Although the Jewish people followed the footsteps of the Egyptians in the art of using incense for holy rituals and communions with God, ever since the ruin of the second temple, most incense burning practices were abandoned. Qetoret, the holy incense of the temple was composed of resins and spices, including olibanum, myrrh, balsam, onycha, cassia, saffron, costus, cinnamon and other aromatic barks. It is strictly forbidden from any other use but inside the temple. Therefore, synagogues are for the most part deprived from the extreme psycho-spiritual satisfaction that results from prolonged inhalation of olibanum fumes or any other incense in most Jewish communities (left for the scent of citron and myrtle in Sukkot and sprigs of fresh herbs that may be used for blessing on Sabbath in some cultures).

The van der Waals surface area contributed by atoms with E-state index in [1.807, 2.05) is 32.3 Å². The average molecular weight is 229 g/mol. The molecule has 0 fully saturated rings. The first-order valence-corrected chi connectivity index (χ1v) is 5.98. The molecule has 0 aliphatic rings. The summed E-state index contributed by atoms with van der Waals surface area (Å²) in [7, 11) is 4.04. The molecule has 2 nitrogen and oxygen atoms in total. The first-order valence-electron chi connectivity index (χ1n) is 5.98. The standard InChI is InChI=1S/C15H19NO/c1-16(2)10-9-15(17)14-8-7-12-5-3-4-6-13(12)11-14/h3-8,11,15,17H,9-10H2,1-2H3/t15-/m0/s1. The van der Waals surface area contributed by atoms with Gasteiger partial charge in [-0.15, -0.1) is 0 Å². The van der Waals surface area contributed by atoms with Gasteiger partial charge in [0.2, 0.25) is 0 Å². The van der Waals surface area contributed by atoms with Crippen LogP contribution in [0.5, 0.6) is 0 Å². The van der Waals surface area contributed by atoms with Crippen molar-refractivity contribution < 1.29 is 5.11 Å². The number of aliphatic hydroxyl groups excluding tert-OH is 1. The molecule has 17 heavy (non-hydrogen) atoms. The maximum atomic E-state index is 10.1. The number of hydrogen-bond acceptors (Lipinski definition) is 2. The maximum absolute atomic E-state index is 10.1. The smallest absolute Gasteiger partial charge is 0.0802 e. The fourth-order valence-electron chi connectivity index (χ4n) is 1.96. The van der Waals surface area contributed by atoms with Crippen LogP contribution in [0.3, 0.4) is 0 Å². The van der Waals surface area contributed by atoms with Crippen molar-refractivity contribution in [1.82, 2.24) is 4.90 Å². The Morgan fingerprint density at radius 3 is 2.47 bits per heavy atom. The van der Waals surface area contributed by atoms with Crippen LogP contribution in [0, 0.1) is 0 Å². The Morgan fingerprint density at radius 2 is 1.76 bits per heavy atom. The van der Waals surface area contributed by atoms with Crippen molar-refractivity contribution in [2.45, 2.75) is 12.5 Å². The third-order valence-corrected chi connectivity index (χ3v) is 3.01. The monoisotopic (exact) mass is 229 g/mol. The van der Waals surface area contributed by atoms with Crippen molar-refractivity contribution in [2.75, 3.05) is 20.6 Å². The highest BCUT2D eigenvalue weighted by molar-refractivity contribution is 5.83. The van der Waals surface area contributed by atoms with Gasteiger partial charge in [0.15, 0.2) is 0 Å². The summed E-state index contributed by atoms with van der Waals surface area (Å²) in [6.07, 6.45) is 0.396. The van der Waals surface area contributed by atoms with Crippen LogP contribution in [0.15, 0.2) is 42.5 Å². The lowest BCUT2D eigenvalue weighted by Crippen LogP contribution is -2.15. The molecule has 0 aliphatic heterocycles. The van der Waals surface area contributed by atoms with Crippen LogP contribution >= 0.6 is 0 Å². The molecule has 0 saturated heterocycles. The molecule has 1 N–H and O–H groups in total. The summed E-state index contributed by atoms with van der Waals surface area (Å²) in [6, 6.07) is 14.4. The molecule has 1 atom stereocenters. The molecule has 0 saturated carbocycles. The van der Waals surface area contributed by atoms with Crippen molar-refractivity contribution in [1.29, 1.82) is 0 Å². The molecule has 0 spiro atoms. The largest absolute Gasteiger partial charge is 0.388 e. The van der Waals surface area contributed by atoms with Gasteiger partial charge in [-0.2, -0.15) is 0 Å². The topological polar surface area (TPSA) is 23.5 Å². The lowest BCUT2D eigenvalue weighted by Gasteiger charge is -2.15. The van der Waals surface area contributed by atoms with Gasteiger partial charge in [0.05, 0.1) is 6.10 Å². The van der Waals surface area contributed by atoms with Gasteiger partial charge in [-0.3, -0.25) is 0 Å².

Frankincense oil does not have the same powdery, desert-dust-like quality of the resin tears. Rather, it is balsamic, fresh, with some citrus reminiscence. But recently I came across a CO2 extraction of wild frankincense that is rich and intensely similar to the incense. I am very curious to see how much of those qualities will remain after including this oil in a formula. If I am to succeed, I will be lost forever between the chants of the Koptic priests and the Latin hymns of the Catholic monks accompanied by the dramatic multitude of organ.